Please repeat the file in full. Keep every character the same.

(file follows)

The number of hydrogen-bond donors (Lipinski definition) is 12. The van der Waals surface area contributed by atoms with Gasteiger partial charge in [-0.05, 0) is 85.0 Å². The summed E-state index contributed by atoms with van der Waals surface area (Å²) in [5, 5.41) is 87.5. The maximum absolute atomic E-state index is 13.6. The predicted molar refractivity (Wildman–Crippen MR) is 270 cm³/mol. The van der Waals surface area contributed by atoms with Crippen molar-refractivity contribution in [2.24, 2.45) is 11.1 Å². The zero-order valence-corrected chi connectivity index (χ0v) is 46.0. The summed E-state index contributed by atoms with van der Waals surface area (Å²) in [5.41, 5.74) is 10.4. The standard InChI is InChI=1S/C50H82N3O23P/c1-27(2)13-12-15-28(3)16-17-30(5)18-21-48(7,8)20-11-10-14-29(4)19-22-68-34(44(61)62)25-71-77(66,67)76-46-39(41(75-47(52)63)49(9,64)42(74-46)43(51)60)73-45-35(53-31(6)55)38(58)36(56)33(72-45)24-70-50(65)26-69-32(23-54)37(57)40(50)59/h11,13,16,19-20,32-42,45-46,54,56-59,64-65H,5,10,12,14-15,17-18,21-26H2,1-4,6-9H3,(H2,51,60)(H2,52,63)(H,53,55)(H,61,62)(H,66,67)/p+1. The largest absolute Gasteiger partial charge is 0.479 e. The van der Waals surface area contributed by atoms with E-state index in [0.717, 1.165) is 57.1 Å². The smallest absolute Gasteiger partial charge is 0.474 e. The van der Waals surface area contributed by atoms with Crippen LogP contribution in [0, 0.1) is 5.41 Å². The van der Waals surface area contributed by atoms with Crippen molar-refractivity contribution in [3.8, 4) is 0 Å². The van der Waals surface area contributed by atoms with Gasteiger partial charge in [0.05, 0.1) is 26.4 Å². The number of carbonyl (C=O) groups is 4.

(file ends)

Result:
The number of hydrogen-bond donors (Lipinski definition) is 12. The van der Waals surface area contributed by atoms with Gasteiger partial charge in [-0.05, 0) is 85.0 Å². The summed E-state index contributed by atoms with van der Waals surface area (Å²) in [5, 5.41) is 87.5. The maximum absolute atomic E-state index is 13.6. The predicted molar refractivity (Wildman–Crippen MR) is 270 cm³/mol. The van der Waals surface area contributed by atoms with Crippen molar-refractivity contribution in [2.24, 2.45) is 11.1 Å². The zero-order valence-corrected chi connectivity index (χ0v) is 46.0. The summed E-state index contributed by atoms with van der Waals surface area (Å²) in [5.41, 5.74) is 10.4. The standard InChI is InChI=1S/C50H82N3O23P/c1-27(2)13-12-15-28(3)16-17-30(5)18-21-48(7,8)20-11-10-14-29(4)19-22-68-34(44(61)62)25-71-77(66,67)76-46-39(41(75-47(52)63)49(9,64)42(74-46)43(51)60)73-45-35(53-31(6)55)38(58)36(56)33(72-45)24-70-50(65)26-69-32(23-54)37(57)40(50)59/h11,13,16,19-20,32-42,45-46,54,56-59,64-65H,5,10,12,14-15,17-18,21-26H2,1-4,6-9H3,(H2,51,60)(H2,52,63)(H,53,55)(H,61,62)(H,66,67)/p+1. The largest absolute Gasteiger partial charge is 0.479 e. The van der Waals surface area contributed by atoms with E-state index in [0.717, 1.165) is 57.1 Å². The smallest absolute Gasteiger partial charge is 0.474 e. The van der Waals surface area contributed by atoms with Crippen LogP contribution in [0, 0.1) is 5.41 Å². The van der Waals surface area contributed by atoms with Crippen molar-refractivity contribution in [3.8, 4) is 0 Å². The van der Waals surface area contributed by atoms with Gasteiger partial charge in [0.05, 0.1) is 26.4 Å². The number of carbonyl (C=O) groups is 4.